This is week 3 in our series on classical Christian education: what it is, and why it is good. In the first two weeks, we looked at the purpose of education – its telos – and the structure of classical Christian education of Grammar, Logic, and Rhetoric. This week we move on to the third part of classical Christian education, which is its emphasis on discipleship and its unique methods and classroom habits.
As I was working towards my state teacher certification near the end of my college program, I was required to observe in a local middle school for 50 hours in a single semester. As I went from class to class, I became distraught at what I saw: classes of 36 students each, overworked general education teachers who spent all class period correcting 3 students who were acting out while the other 33 students had little to no contact with the teacher, cookie cutter lesson plans that all looked something like “Read chapter 8 and answer questions 6 through 12 from the back of the chapter,” bored and disinterested students who seemed like they would rather be anywhere other than there, and worse. In most every class, each lesson was curriculum centered; the teacher, through no fault of their own, had to rely on the textbooks and worksheets to teach concepts due to the constrained nature of having 180 students throughout the course of a single day. It got me thinking that there had to be a better way to educate.
That’s when I started on a long journey that ended at classical Christian education and the classroom habits and practices that are unique to it. There are a few major differences between a classical Christian classroom and a progressive classroom. One is the focal point of the classroom: while most schools are curriculum-centered, the classical Christian classroom strives to be teacher-centered. It rests securely on the teacher-disciple model that is most clearly seen in the relationship between Jesus and His disciples. Jesus walked alongside his students, living in community with them, he talked with them frequently and personally, and he corrected them lovingly when they needed it (Peter seemed most often to be on the receiving end of Jesus’s corrections!) As Jesus said, “everyone who is perfectly trained will be like his teacher” (Luke 6:40.) Imagine how absurd it might seem if, when the disciples asked him a question, Jesus didn’t answer the disciples, but instead referred them back to a textbook. In the same way, a classical Christian teacher strives to invest directly into his students and the relationship between teacher and student forms the heart and soul of the class, and the curriculum becomes only a basic framework for the teacher to follow.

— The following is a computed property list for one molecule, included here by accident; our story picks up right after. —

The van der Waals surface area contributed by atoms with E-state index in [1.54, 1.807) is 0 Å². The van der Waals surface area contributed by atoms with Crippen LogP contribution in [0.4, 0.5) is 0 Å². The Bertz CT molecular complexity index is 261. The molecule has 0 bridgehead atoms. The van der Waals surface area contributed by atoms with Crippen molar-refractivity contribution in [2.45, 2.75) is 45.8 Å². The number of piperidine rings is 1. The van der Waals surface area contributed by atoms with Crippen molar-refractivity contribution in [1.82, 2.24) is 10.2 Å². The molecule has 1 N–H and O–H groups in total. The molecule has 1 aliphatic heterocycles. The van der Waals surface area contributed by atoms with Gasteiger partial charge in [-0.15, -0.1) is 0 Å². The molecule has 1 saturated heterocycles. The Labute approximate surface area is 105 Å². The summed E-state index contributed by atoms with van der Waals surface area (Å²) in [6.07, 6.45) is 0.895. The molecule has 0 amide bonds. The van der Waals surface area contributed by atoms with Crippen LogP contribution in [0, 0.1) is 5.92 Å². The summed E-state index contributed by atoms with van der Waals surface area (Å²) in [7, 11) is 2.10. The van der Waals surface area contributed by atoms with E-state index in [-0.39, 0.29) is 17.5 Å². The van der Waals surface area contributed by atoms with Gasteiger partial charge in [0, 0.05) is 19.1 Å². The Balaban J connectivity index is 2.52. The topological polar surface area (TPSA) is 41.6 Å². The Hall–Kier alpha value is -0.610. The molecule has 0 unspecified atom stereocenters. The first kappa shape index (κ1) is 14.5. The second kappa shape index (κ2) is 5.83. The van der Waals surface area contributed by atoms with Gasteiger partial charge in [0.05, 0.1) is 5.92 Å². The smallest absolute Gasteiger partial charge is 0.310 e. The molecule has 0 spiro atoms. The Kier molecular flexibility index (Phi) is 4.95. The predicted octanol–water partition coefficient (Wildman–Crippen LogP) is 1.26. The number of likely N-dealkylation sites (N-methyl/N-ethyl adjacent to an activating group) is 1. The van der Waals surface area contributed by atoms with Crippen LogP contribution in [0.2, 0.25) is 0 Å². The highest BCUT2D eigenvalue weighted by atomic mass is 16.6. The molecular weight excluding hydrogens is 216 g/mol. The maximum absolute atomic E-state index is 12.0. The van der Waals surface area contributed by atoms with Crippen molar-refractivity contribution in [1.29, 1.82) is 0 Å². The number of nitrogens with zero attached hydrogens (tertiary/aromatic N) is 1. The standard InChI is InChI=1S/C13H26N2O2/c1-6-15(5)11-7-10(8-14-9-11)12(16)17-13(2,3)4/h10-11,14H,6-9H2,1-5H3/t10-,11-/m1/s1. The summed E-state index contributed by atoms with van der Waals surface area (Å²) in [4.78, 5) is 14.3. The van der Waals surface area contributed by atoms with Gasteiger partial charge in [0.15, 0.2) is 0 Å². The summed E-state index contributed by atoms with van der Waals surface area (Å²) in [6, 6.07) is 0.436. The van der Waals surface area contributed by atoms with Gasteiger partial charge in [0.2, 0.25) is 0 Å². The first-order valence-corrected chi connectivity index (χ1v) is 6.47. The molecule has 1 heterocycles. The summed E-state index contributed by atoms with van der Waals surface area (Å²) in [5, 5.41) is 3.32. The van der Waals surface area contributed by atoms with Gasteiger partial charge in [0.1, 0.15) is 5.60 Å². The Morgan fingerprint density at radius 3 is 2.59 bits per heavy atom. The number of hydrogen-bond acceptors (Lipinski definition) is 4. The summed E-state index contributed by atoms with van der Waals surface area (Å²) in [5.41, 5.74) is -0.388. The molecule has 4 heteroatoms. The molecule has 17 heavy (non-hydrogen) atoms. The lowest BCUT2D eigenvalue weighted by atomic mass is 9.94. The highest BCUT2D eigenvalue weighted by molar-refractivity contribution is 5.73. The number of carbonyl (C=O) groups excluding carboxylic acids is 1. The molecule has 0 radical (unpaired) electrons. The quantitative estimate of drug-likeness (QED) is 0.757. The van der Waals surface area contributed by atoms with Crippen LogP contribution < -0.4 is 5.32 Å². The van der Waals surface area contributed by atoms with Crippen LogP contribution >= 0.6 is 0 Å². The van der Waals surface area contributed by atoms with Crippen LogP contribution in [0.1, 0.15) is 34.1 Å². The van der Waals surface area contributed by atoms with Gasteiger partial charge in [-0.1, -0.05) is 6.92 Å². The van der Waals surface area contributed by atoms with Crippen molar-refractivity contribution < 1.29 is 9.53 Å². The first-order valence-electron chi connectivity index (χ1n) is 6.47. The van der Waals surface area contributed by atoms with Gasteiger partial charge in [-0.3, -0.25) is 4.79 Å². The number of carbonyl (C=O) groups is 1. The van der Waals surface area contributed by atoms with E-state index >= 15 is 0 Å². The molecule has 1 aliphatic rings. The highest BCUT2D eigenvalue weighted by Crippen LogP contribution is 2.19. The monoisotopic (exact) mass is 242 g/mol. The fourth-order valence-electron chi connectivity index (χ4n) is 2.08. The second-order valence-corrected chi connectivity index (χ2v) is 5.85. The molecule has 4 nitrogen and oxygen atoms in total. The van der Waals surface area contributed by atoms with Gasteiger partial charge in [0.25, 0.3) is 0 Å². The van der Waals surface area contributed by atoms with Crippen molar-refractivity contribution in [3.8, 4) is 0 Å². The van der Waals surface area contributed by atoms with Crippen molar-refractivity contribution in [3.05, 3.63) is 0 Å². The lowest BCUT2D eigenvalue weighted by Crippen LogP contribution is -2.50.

There are also specific classroom habits that are particular to a classical Christian education. These habits correspond closely to the Trivium, which we discussed last week. In the Grammar phase, students are immersed in learning the rules of all areas of study by way of songs, chants, recitations, and rote memory. In the Logic phase, students learn the rules of thinking well and practice employing them in thinking critically about the world around them. In the Rhetoric phase, students build upon the foundation of Grammar and Logic and practice the arts of thinking deeply about ideas, formulating arguments around those ideas, and then articulating those ideas to the world in ways that are beautiful and persuasive and, God willing, will change hearts and minds. Step into one of our classrooms and you are likely to see grammar students singing their multiplication tables, logic students at the whiteboard formulating syllogisms proving that Beowulf was a good king, or high school students seated in a discussion circle having a deep conversation about Paradise Lost and how the chief end of Man is to glorify God and not the self.